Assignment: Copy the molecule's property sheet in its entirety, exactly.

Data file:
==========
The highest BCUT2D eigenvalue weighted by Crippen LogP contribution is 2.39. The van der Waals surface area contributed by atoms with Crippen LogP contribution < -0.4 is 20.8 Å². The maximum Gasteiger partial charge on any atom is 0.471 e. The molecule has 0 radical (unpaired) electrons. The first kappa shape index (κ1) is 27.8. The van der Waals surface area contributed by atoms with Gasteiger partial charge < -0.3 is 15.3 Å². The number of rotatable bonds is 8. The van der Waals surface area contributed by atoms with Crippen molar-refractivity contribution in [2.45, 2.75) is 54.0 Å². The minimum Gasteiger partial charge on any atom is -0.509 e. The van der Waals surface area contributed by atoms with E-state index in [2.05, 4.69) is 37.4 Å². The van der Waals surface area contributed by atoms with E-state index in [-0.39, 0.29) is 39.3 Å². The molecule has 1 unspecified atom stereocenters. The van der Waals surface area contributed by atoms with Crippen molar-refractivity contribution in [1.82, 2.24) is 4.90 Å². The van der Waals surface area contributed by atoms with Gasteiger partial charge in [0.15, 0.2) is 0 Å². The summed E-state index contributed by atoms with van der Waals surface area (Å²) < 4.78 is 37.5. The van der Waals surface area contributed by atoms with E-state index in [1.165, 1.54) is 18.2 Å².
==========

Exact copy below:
The highest BCUT2D eigenvalue weighted by Crippen LogP contribution is 2.39. The van der Waals surface area contributed by atoms with Crippen LogP contribution < -0.4 is 20.8 Å². The maximum Gasteiger partial charge on any atom is 0.471 e. The molecule has 0 radical (unpaired) electrons. The first kappa shape index (κ1) is 27.8. The van der Waals surface area contributed by atoms with Gasteiger partial charge < -0.3 is 15.3 Å². The number of rotatable bonds is 8. The van der Waals surface area contributed by atoms with Crippen molar-refractivity contribution in [2.45, 2.75) is 54.0 Å². The minimum Gasteiger partial charge on any atom is -0.509 e. The van der Waals surface area contributed by atoms with E-state index in [2.05, 4.69) is 37.4 Å². The van der Waals surface area contributed by atoms with E-state index in [-0.39, 0.29) is 39.3 Å². The molecule has 1 unspecified atom stereocenters. The van der Waals surface area contributed by atoms with Crippen molar-refractivity contribution in [1.82, 2.24) is 4.90 Å². The van der Waals surface area contributed by atoms with Gasteiger partial charge in [0.15, 0.2) is 0 Å². The summed E-state index contributed by atoms with van der Waals surface area (Å²) < 4.78 is 37.5. The van der Waals surface area contributed by atoms with E-state index in [1.165, 1.54) is 18.2 Å².